13.
Trelinska J, Dachowska I, Kotulska K, Józwiak S, Fendler W, Mlynarski W. Everolimus treatment among patients with tuberous sclerosis affects serum lipid profile. Pharmacol Rep 2016;68:1002-7. doi: 10.1016/j.pharep.2016.05.011.  Back to cited text no. 13
    
14.
Chang GR, Wu YY, Chiu YS, Chen WY, Liao JW, Hsu HM, et al. Long-term administration of rapamycin reduces adiposity, but impairs glucose tolerance in high-fat diet-fed KK/HlJ mice. Basic Clin Pharmacol Toxicol 2009;105:188-98. doi: 10.1111/j.1742-7843.2009.00427.x.  Back to cited text no. 14
    
15.
Jankowska I, Oldakowska-Jedynak U, Jabiry-Zieniewicz Z, Cyganek A, Pawlowska J, Teisseyre M, et al. Absence of teratogenicity of sirolimus used during early pregnancy in a liver transplant recipient. Transplant Proc 2004;36:3232-3. doi: 10.1016/j.transproceed.2004.11.102.  Back to cited text no. 15
    
16.
Faehling M, Wienhausen-Wilke V, Fallscheer S, Trinajstic-Schulz B, Weber J, Leschke M. Long-term stable lung function and second uncomplicated pregnancy on sirolimus in lymphangioleiomyomatosis (LAM). Sarcoidosis Vasc Diffuse Lung Dis 2015;32:259-64.  Back to cited text no. 16
    
17.
Ding X, Yang Z, Han Y, Yu H. Correlation of long-chain fatty acid oxidation with oxidative stress and inflammation in pre-eclampsia-like mouse models. Placenta 2015;36:1442-9. doi: 10.1016/j.placenta.2015.10.014.  Back to cited text no. 17
    
18.
Hirota Y, Cha J, Yoshie M, Daikoku T, Dey SK. Heightened uterine mammalian target of rapamycin complex 1 (mTORC1) signaling provokes preterm birth in mice. Proc Natl Acad Sci U S A 2011;108:18073-8. doi: 10.1073/pnas.1108180108.  Back to cited text no. 18
    
19.
Rakheja D, Bennett MJ, Foster BM, Domiati-Saad R, Rogers BB. Evidence for fatty acid oxidation in human placenta, and the relationship of fatty acid oxidation enzyme activities with gestational age. Placenta 2002;23:447-50. doi: 10.1053/plac.2002.0808.  Back to cited text no. 19
    
20.
Wang JL, Yang Z, Wang R. Preeclampsia patients with lipid metabolism regulation explore (in Chinese). Prog Obstet Gynecol 2006;6:438-41. doi: 10.3969/j.issn.1004-7379.2006.06.008.  Back to cited text no. 20
    
21.
Brown NF, Stefanovic-Racic M, Sipula IJ, Perdomo G. The mammalian target of rapamycin regulates lipid metabolism in primary cultures of rat hepatocytes. Metabolism 2007;56:1500-7. doi: 10.1016/j.metabol.2007.06.016.  Back to cited text no. 21
    
22.
Deepa SS, Walsh ME, Hamilton RT, Pulliam D, Shi Y, Hill S, et al. Rapamycin modulates markers of mitochondrial biogenesis and fatty acid oxidation in the adipose tissue of db/db mice. J Biochem Pharmacol Res 2013;1:114-23.  Back to cited text no. 22
    
23.
Stillman IE, Karumanchi SA. The glomerular injury of preeclampsia. J Am Soc Nephrol 2007;18:2281-4. doi: 10.1681/ASN.2007020255.  Back to cited text no. 23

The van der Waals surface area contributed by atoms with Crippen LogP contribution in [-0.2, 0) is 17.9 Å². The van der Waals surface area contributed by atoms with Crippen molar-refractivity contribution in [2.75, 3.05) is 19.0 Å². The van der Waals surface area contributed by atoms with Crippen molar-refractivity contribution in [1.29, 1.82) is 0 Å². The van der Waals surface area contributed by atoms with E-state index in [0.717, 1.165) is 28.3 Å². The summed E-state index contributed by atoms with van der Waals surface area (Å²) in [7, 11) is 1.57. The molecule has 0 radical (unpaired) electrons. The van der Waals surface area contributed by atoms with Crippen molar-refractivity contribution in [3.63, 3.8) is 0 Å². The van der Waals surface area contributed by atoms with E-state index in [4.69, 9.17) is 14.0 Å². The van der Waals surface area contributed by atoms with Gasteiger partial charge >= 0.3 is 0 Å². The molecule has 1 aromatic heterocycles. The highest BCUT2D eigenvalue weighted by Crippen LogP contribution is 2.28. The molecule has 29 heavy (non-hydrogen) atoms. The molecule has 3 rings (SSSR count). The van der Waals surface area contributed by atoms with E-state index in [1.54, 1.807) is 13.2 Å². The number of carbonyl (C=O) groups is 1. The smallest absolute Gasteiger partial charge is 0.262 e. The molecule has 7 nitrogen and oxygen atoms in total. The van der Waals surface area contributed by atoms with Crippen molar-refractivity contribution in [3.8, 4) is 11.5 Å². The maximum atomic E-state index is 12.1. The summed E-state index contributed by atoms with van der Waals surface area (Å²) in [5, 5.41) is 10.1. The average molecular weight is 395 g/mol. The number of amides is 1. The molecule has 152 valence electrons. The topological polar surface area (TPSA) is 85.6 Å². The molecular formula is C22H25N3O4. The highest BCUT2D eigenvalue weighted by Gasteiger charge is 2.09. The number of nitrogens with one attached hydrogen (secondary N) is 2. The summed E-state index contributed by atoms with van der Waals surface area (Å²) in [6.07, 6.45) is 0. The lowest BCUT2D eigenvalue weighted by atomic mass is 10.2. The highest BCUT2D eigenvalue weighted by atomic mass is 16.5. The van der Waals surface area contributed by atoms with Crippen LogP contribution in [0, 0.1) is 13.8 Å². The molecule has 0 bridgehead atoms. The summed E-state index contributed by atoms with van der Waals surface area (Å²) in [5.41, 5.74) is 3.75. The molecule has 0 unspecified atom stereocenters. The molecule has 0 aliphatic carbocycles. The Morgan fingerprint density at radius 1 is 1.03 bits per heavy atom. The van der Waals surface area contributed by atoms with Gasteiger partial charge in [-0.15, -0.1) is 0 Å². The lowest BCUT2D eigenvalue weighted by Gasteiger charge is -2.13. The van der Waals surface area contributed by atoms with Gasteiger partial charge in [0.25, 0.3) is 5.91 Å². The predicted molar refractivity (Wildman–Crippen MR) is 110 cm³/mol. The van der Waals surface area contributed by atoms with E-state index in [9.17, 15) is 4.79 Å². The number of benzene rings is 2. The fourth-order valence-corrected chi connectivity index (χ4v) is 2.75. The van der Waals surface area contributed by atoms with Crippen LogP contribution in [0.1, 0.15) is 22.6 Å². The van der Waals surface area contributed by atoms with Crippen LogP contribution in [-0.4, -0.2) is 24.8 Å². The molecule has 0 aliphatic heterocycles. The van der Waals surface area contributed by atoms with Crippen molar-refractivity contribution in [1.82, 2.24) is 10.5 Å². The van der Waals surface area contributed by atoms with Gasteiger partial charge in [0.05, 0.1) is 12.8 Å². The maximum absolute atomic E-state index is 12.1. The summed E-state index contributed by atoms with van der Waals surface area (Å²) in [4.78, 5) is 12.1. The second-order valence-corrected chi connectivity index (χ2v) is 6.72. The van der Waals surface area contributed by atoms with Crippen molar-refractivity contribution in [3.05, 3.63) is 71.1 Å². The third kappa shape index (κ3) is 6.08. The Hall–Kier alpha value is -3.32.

24.
Alperovich G, Rama I, Lloberas N, Franquesa M, Poveda R, Gomà M, et al. New immunosuppressor strategies in the treatment of murine lupus nephritis. Lupus 2007;16:18-24. doi: 10.1177/0961203306073136.  Back to cited text no. 24
    
25.
Cohen EE, Wu K, Hartford C, Kocherginsky M, Eaton KN, Zha Y, et al. Phase I studies of sirolimus alone or in combination with pharmacokinetic modulators in advanced cancer patients. Clin Cancer Res 2012;18:4785-93. doi: 10.1158/1078-0432.  Back to cited text no. 25
    
26.
Basso MD, Nambi P, Adelman SJ. Effect of sirolimus on the cholesterol content of aortic arch in ApoE knockout mice. Transplant Proc 2003;35:3136-8. doi: 10.1016/j.transproceed.2003.10.050.  Back to cited text no. 26
    
27.
Tabatabai-Mir H, Sataranatarajan K, Lee HJ, Bokov AF, Fernandez E, Diaz V, et al. Rapamycin selectively alters serum chemistry in diabetic mice. Pathobiol Aging Age Relat Dis 2012;2:1-4. doi: 10.3402/pba.v2i0.15896.  Back to cited text no. 27
    
28.
Das A, Durrant D, Koka S, Salloum FN, Xi L, Kukreja RC. Mammalian target of rapamycin (mTOR) inhibition with rapamycin improves cardiac function in type 2 diabetic mice: Potential role of attenuated oxidative stress and altered contractile protein expression. J Biol Chem 2014;289:4145-60. doi: 10.1074/jbc.M113.521062.  Back to cited text no. 28
    
29.
Roos S, Jansson N, Palmberg I, Säljö K, Powell TL, Jansson T. Mammalian target of rapamycin in the human placenta regulates leucine transport and is down-regulated in restricted fetal growth. J Physiol 2007;582(Pt 1):449-59. doi: 10.1113/jphysiol.2007.129676.  Back to cited text no. 29
    
30.
Anderl S, Freeland M, Kwiatkowski DJ, Goto J. Therapeutic value of prenatal rapamycin treatment in a mouse brain model of tuberous sclerosis complex. Hum Mol Genet 2011;20:4597-604. doi: 10.1093/hmg/ddr393.  Back to cited text no. 30
    
31.
Franz DN, Leonard J, Tudor C, Chuck G, Care M, Sethuraman G, et al. Rapamycin causes regression of astrocytomas in tuberous sclerosis complex. Ann Neurol 2006;59:490-8. doi: 10.1002/ana.20784.  Back to cited text no. 31
    
32.
Mischie A, Chanseaume S, Gaspard P, Andrei CL, Sinescu C, Schiariti M. Oral sirolimus: A possible treatment for refractory angina pectoris in the elderly. Int J Cardiol 2016;5273:31601-11. doi: 10.1016/j.ijcard.2016.07.206.  Back to cited text no. 32
    


    Figures

  [Figure 1], [Figure 2], [Figure 3], [Figure 4], [Figure 5], [Figure 6]
 
 
    Tables

  [Table 1], [Table 2]



 

Top
 
 
  Search
 
Similar in PUBMED
   Search Pubmed for
   Search in Google Scholar for
 Related articles
Access Statistics
Email Alert *
Add to My List *
* Registration required (free)

 
  In this article
Abstract
Introduction
Methods
Results
Discussion
References
Article Figures
Article Tables

 Article Access Statistics
    Viewed90    
    Printed3    
    Emailed0    
    PDF Downloaded36    
    Comments [Add]    

Recommend this journal